Cardinals Call for Change 40 Years After Abortion Act

U.K. Prelates Advocate Father's Role in Life of Child

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LONDON, OCT. 23, 2007 (Zenit.org).- The presidents of the bishops' conferences of England and Wales and Scotland say the scale of abortion in their countries is a source of anguish for everyone, regardless of creed or political convictions.



Cardinal Keith O'Brien, president of the bishops' conference of Scotland, and Cardinal Cormac Murphy-O'Connor, president of the bishops' conference of England and Wales, said this in a letter published Monday, marking the 40th anniversary of the 1967 Abortion Act.

The prelates noted that the development of technology over the last 40 years has brought new understanding of the beginnings of human life.

"In 1967, ultrasound was a primitive tool," they wrote. "Ultrasound scanners today can reveal in extraordinary detail the development of a human life in the womb. Premature babies are now able to survive at ever younger ages.

"Developmental biology makes increasingly clear the beautiful and intricate processes of continuous development and growth of the single unique organism that is formed at conception."

The cardinals lamented, "We have one of the most liberal abortion laws in Europe with abortion up to 24 weeks and abortion in the case of disability -- and on some other grounds -- up to birth." They noted that in their countries, some 200,000 abortions are performed every year.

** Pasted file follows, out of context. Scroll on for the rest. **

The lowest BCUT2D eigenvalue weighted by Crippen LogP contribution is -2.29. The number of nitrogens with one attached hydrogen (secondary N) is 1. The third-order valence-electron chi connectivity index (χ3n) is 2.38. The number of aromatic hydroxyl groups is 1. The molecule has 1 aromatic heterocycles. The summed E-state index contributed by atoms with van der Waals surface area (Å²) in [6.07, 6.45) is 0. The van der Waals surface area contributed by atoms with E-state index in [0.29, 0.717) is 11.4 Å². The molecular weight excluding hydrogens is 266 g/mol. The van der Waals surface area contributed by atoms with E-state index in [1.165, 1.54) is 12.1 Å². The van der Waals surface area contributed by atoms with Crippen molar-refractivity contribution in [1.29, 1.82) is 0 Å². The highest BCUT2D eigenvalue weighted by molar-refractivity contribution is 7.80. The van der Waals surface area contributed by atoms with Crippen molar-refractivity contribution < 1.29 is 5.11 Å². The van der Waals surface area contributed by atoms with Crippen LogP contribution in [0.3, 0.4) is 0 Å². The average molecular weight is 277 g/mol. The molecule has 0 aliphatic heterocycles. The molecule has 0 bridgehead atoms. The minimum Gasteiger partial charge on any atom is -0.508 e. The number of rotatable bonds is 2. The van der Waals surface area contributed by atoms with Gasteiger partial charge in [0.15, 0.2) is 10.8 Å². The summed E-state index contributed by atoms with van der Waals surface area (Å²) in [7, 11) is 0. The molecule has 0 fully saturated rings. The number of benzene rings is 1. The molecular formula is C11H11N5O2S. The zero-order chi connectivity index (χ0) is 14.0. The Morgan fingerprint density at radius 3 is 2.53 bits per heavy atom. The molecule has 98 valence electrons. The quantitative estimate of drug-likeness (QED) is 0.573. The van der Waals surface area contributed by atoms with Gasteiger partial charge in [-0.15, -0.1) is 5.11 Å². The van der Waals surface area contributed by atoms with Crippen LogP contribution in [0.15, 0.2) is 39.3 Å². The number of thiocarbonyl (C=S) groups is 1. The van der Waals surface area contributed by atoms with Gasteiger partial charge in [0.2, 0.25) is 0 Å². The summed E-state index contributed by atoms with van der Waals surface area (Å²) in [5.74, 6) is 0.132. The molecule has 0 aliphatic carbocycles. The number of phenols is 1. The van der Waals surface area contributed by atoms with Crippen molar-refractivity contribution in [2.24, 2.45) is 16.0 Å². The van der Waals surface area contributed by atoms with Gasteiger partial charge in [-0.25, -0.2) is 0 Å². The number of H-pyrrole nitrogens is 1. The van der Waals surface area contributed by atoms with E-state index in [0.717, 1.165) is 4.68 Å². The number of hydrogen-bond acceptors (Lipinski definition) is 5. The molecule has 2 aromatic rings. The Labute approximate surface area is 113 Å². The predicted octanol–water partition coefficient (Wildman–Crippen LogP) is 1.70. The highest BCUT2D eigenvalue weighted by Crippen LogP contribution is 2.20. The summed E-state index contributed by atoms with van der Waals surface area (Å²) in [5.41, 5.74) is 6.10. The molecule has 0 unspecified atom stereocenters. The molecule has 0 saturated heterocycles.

Discriminatory slogan

The cardinals affirmed that the slogan "a woman's right to choose" denies the role of the father in the life of the child.

"It seems to pass over the fact that the majority of men do want to be fathers of their children," they said. "If we accept 'a woman's right to choose' as the governing principle of such a profound choice between life and death, then rather than encouraging men to accept responsibility, it can support their denial or avoidance.

"This is why we believe that abortion is not only a personal choice, it is about the choices our society makes to support women, their partners and families in these situations. If our society makes life its choice then there is no reason why the child, the mother and the father, and indeed the whole family of society cannot grow to fulfill their potential. Abortion robs everyone of their future. Individually and as a society we believe we have another choice: to give birth to life."

The cardinals proposed seven steps to help bring about change, including "respecting and supporting the decision of those in health care who refuse to perform or assist in abortions on grounds of conscience," and developing better educational programs.

"The Catholic Church offers to participate with others in working for this timely change of heart and mind," they concluded. "We hope and pray for the sake of our common humanity, and the lives at stake, that the next 40 years will tell a very different story. The time to take a different path is now."